Ebert, how to read movies  SEP 05 2008

Roger Ebert talks about how to read a movie.

This all began for me in about 1969, when I started teaching a film class in the University of Chicago's Fine Arts program. I knew a Chicago film critic, teacher and booker named John West, who lived in a wondrous apartment filled with film prints, projectors, books, posters and stills. "You know how football coaches use a stop-action 16mm projector to study game films?" he asked me. "You can use that approach to study films. Just pause the film and think about what you see. You ought to try it with your film class."

I did. The results were beyond my imagination. I wasn't the teacher and my students weren't the audience, we were all in this together. The ground rules: Anybody could call out "stop!" and discuss what we were looking at, or whatever had just occurred to them.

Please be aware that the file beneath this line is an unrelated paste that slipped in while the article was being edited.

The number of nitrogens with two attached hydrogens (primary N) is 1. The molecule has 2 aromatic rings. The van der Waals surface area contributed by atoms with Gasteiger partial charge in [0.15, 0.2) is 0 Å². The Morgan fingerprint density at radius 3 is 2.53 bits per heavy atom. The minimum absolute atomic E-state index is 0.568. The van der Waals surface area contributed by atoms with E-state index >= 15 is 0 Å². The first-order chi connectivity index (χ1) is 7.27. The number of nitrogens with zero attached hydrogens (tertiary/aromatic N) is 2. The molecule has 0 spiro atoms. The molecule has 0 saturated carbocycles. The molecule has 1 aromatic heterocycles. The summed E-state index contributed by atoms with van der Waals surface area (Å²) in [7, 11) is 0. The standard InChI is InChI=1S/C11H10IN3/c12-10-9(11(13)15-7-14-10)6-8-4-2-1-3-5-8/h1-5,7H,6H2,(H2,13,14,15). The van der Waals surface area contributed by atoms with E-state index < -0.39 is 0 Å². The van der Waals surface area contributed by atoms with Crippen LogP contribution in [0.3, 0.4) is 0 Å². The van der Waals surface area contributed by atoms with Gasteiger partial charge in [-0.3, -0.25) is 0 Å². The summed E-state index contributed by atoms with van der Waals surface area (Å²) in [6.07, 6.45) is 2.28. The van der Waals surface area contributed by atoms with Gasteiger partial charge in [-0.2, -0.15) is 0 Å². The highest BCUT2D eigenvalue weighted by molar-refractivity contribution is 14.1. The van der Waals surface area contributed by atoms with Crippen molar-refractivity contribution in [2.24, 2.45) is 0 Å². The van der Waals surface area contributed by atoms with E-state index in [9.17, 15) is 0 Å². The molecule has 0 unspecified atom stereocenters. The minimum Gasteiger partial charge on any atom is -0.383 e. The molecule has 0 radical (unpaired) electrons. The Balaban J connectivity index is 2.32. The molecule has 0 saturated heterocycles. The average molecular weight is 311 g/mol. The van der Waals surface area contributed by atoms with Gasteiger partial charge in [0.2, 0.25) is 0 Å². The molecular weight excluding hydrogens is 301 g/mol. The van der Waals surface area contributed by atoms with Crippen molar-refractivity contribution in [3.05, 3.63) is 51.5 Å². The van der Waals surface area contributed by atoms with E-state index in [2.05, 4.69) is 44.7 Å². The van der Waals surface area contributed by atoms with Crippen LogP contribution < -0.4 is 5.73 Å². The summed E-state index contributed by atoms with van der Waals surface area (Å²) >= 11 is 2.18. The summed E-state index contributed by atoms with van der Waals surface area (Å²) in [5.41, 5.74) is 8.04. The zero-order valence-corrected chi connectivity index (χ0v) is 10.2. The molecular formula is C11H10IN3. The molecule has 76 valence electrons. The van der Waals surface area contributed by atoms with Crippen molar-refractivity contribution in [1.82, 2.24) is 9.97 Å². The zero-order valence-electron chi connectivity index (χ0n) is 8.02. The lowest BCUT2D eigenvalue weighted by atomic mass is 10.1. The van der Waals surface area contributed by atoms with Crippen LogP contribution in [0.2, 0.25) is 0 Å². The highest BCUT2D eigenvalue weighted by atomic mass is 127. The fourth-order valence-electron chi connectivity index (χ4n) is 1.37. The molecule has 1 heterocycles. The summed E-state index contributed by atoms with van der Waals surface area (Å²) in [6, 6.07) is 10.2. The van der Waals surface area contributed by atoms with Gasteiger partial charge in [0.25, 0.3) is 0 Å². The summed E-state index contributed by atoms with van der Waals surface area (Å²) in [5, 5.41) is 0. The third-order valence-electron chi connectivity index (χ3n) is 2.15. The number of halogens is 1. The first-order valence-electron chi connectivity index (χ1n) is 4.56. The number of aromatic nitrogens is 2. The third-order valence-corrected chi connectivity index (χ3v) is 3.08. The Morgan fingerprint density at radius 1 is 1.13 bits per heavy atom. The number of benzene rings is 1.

This article also contains the most information-rich paragraph I've ever read online...it's like an entire film class in 12 lines. Fascinating stuff. One of the points is that, generally, the right side of the screen is more positive. In a later comment, Ebert adds:

In all the years with Siskel and on all the incarnations of the show, I always quietly made sure I was seated on the right. When Roeper came aboard, the producers insisted I "belonged" in "Gene's seat." Sentiment won over visual strategy. Did I really think it made a difference? Yes, I really did.

Also, he should do this online...post film stills and let people leave comments, discuss, etc.

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